An Irish former soldier was jailed for 15 months on Friday for joining the so-called Islamic State (IS) group in Syria, despite appeals for leniency.
Judge Tony Hunt said Lisa Smith, 40, from Dundalk on Ireland's east coast, was a low risk for reoffending.
But he said the mother of one, a Muslim convert, went to Syria with her "eyes wide open" and had shown no remorse for her actions.
She travelled to IS-held territory and may have been "easily led by circumstances and other people" yet had shown resilience to stick with IS "to the bitter end".
Smith, who arrived at Special Criminal Court in Dublin wearing a black hijab, was convicted in May of belonging to the banned terror group between 2015 and 2019.
She is the first person to be convicted in an Irish court of an Islamic terrorist offence committed abroad.
Smith could have faced a maximum sentence of eight years for membership of a proscribed terrorist organisation.
Judge Hunt rejected her lawyer's plea to impose a suspended sentence but heeded his call for a jail term at the lower end of the scale, noting her previous good character and military service.
But he said her offending was "nonetheless serious" and warranted a prison sentence as a deterrent to others, even though there was no evidence she did more than ally herself with the extremist outfit.
He refused to grant a request from her legal team to release her on bail pending an appeal.
Smith was acquitted by three judges on a separate charge of financing terrorism by sending 800 euros ($810) to aid medical treatment for a Syrian man in Turkey.
During her nine-week trial, prosecutors outlined how Smith -- who was a member of the Irish Defence Forces from 2001 to 2011 -- travelled to IS territory in 2015 following her conversion to Islam.
In 2012, she went on pilgrimage to the Muslim holy city of Mecca in Saudi Arabia and expressed a desire on an Islamic Facebook page to live under Sharia law and to die a martyr.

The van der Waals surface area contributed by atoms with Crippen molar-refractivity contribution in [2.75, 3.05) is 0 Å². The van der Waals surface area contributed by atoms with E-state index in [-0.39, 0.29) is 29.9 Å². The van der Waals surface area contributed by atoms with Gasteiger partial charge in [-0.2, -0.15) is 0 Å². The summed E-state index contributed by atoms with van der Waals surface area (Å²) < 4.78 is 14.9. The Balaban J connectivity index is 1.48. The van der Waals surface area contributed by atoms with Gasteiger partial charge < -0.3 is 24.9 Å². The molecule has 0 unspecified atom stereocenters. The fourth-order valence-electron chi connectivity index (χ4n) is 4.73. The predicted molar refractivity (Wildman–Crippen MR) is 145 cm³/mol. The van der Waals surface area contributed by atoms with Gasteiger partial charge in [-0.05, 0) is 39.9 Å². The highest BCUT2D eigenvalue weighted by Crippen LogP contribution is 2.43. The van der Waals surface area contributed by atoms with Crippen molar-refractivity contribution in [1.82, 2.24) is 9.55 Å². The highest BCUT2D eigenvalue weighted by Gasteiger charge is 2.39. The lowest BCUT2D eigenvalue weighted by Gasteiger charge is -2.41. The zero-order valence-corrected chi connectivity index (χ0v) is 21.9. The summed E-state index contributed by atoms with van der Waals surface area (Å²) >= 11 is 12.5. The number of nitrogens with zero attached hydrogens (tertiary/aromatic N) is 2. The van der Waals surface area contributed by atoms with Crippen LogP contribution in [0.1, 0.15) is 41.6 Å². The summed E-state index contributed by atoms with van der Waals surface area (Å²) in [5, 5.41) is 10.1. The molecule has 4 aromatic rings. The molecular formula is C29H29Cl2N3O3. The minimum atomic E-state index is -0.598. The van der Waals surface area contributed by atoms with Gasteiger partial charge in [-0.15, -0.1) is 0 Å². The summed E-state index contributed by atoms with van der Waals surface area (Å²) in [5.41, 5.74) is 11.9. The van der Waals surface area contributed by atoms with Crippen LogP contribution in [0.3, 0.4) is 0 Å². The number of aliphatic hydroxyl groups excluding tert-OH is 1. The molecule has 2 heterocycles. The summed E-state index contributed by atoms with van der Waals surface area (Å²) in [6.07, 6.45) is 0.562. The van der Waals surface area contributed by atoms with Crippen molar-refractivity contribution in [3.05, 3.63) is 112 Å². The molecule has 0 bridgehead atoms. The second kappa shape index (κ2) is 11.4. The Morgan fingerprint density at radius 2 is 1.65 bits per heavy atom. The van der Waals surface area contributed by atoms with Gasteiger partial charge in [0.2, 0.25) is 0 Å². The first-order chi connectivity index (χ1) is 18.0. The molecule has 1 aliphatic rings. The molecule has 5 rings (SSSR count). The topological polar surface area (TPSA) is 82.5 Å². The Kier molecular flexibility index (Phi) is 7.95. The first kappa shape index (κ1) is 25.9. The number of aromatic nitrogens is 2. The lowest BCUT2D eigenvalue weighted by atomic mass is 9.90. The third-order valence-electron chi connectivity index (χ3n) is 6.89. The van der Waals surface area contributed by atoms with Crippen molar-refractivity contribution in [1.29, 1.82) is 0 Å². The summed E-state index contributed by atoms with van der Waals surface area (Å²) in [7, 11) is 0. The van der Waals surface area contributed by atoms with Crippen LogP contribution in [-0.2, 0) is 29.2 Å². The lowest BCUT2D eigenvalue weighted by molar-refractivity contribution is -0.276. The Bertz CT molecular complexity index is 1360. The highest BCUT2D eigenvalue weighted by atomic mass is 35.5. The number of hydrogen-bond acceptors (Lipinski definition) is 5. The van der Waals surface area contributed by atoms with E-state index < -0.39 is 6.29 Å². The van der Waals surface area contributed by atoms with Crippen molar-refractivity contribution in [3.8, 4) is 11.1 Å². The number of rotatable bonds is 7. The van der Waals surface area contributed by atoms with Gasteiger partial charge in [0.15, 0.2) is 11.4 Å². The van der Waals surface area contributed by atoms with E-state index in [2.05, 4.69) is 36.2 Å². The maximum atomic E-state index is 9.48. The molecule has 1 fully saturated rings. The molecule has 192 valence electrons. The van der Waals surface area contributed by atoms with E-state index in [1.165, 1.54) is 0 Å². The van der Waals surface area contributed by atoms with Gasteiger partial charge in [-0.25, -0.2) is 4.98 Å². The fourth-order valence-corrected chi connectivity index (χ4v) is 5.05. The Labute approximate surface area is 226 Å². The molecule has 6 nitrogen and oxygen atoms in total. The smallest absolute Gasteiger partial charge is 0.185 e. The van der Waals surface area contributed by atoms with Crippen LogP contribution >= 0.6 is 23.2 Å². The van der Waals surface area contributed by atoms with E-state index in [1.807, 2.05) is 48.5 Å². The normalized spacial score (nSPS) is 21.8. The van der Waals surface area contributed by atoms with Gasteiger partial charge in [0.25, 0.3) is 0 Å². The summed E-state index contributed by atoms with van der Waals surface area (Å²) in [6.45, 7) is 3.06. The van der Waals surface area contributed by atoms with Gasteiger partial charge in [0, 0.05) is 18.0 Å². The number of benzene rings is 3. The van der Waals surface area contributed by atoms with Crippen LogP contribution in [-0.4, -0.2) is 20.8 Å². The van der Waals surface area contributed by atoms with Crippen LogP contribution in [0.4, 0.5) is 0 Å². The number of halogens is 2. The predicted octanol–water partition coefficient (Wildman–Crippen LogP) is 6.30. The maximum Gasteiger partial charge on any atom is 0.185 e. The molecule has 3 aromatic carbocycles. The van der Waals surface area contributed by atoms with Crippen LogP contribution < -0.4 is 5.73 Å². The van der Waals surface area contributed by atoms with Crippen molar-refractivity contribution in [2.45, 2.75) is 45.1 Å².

The court was told that she bought a one-way ticket from Dublin to Turkey, crossed the border into Syria and lived in Raqa, the capital of the self-styled IS caliphate.
- 'Appalling' -
At the time, the hardline Islamists ruled over vast swathes of Syria and Iraq, attracting thousands of foreign fighters to their cause before the group's territorial defeat in the region.
As IS lost ground to a US-led coalition on the battlefield and towns and cities under its sway fell, Smith was forced to flee Raqa and then Baghouz, their last remaining stronghold, before returning to Ireland.
She was arrested on arrival at Dublin airport on December 1, 2019 with her young daughter.
During sentencing arguments, her lawyer Michael O'Higgins asked for her to be spared jail as she had already served a custodial sentence in Syrian camps.
He referred to Smith's acute psychological state, after she was described in expert reports as "damaged" and "vulnerable", emphasising the "appalling" conditions she had faced with her young child.
The court heard that Smith was held in the notorious Al-Hawl and Ain Issa refugee camps in northern Syria while she waited to be sent home to Ireland.
O'Higgins explained how IS members in the camps imposed cruel punishments on other refugees including, in some cases, setting their tents on fire and killing them in the process.
The defence lawyer also asked the court to consider that Smith has lived with a 13-hour daily curfew as part of her bail conditions since 2019.
There was no immediate comment after the sentencing from Smith's legal team but Irish police said the "complex" case was the result of cooperation with law enforcements agencies around the world.
"The case demonstrates the determination of (Irish police) to investigate terrorist offences in accordance with Irish legislation wherever they are committed," it said in a statement.